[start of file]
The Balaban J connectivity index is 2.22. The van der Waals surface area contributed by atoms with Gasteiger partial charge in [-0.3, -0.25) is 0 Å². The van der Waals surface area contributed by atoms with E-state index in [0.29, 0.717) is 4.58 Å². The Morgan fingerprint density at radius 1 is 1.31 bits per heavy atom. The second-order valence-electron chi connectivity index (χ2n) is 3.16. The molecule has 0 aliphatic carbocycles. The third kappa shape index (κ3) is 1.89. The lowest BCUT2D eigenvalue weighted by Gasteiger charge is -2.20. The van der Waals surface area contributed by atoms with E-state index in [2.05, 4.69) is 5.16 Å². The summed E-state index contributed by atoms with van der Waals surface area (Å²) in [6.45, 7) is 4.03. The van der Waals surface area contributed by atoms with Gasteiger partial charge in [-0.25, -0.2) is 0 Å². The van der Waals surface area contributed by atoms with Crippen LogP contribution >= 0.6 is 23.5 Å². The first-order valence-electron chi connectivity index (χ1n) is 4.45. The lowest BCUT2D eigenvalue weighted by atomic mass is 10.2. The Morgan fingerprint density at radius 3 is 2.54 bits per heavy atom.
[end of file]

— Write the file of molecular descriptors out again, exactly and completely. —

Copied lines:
The Balaban J connectivity index is 2.22. The van der Waals surface area contributed by atoms with Gasteiger partial charge in [-0.3, -0.25) is 0 Å². The van der Waals surface area contributed by atoms with E-state index in [0.29, 0.717) is 4.58 Å². The Morgan fingerprint density at radius 1 is 1.31 bits per heavy atom. The second-order valence-electron chi connectivity index (χ2n) is 3.16. The molecule has 0 aliphatic carbocycles. The third kappa shape index (κ3) is 1.89. The lowest BCUT2D eigenvalue weighted by Gasteiger charge is -2.20. The van der Waals surface area contributed by atoms with E-state index in [2.05, 4.69) is 5.16 Å². The summed E-state index contributed by atoms with van der Waals surface area (Å²) in [6.45, 7) is 4.03. The van der Waals surface area contributed by atoms with Gasteiger partial charge in [-0.25, -0.2) is 0 Å². The van der Waals surface area contributed by atoms with Crippen LogP contribution >= 0.6 is 23.5 Å². The first-order valence-electron chi connectivity index (χ1n) is 4.45. The lowest BCUT2D eigenvalue weighted by atomic mass is 10.2. The Morgan fingerprint density at radius 3 is 2.54 bits per heavy atom.